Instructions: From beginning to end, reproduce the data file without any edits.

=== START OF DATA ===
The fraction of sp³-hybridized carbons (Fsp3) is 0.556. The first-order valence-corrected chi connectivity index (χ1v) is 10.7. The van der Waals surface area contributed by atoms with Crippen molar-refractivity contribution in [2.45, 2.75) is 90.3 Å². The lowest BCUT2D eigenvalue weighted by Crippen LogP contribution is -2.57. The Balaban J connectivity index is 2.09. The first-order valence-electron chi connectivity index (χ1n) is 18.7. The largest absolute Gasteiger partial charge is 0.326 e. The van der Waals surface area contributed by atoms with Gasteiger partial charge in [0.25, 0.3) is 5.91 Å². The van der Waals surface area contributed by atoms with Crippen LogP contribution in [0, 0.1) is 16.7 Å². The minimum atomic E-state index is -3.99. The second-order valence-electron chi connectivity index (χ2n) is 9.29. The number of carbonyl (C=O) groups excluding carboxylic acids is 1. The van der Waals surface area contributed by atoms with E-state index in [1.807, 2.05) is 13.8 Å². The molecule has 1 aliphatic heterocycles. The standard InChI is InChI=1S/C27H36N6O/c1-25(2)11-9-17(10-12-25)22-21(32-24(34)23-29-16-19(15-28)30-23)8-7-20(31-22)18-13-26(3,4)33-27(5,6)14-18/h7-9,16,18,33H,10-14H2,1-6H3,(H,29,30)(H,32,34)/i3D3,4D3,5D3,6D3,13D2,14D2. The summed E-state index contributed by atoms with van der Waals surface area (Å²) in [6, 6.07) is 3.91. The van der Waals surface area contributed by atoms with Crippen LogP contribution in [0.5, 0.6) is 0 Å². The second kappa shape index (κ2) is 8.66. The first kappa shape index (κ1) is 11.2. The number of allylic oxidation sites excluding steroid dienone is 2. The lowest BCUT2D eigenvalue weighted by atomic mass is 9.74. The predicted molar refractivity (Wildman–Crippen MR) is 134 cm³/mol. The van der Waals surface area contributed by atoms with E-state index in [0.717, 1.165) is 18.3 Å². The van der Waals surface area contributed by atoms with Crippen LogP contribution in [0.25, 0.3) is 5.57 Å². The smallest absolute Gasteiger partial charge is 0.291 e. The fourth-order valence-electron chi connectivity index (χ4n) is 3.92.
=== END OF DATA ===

The fraction of sp³-hybridized carbons (Fsp3) is 0.556. The first-order valence-corrected chi connectivity index (χ1v) is 10.7. The van der Waals surface area contributed by atoms with Crippen molar-refractivity contribution in [2.45, 2.75) is 90.3 Å². The lowest BCUT2D eigenvalue weighted by Crippen LogP contribution is -2.57. The Balaban J connectivity index is 2.09. The first-order valence-electron chi connectivity index (χ1n) is 18.7. The largest absolute Gasteiger partial charge is 0.326 e. The van der Waals surface area contributed by atoms with Gasteiger partial charge in [0.25, 0.3) is 5.91 Å². The van der Waals surface area contributed by atoms with Crippen LogP contribution in [0, 0.1) is 16.7 Å². The minimum atomic E-state index is -3.99. The second-order valence-electron chi connectivity index (χ2n) is 9.29. The number of carbonyl (C=O) groups excluding carboxylic acids is 1. The van der Waals surface area contributed by atoms with E-state index in [1.807, 2.05) is 13.8 Å². The molecule has 1 aliphatic heterocycles. The standard InChI is InChI=1S/C27H36N6O/c1-25(2)11-9-17(10-12-25)22-21(32-24(34)23-29-16-19(15-28)30-23)8-7-20(31-22)18-13-26(3,4)33-27(5,6)14-18/h7-9,16,18,33H,10-14H2,1-6H3,(H,29,30)(H,32,34)/i3D3,4D3,5D3,6D3,13D2,14D2. The summed E-state index contributed by atoms with van der Waals surface area (Å²) in [6, 6.07) is 3.91. The van der Waals surface area contributed by atoms with Crippen LogP contribution in [0.5, 0.6) is 0 Å². The second kappa shape index (κ2) is 8.66. The first kappa shape index (κ1) is 11.2. The number of allylic oxidation sites excluding steroid dienone is 2. The lowest BCUT2D eigenvalue weighted by atomic mass is 9.74. The predicted molar refractivity (Wildman–Crippen MR) is 134 cm³/mol. The van der Waals surface area contributed by atoms with E-state index in [0.717, 1.165) is 18.3 Å². The van der Waals surface area contributed by atoms with Crippen LogP contribution in [0.25, 0.3) is 5.57 Å². The smallest absolute Gasteiger partial charge is 0.291 e. The fourth-order valence-electron chi connectivity index (χ4n) is 3.92.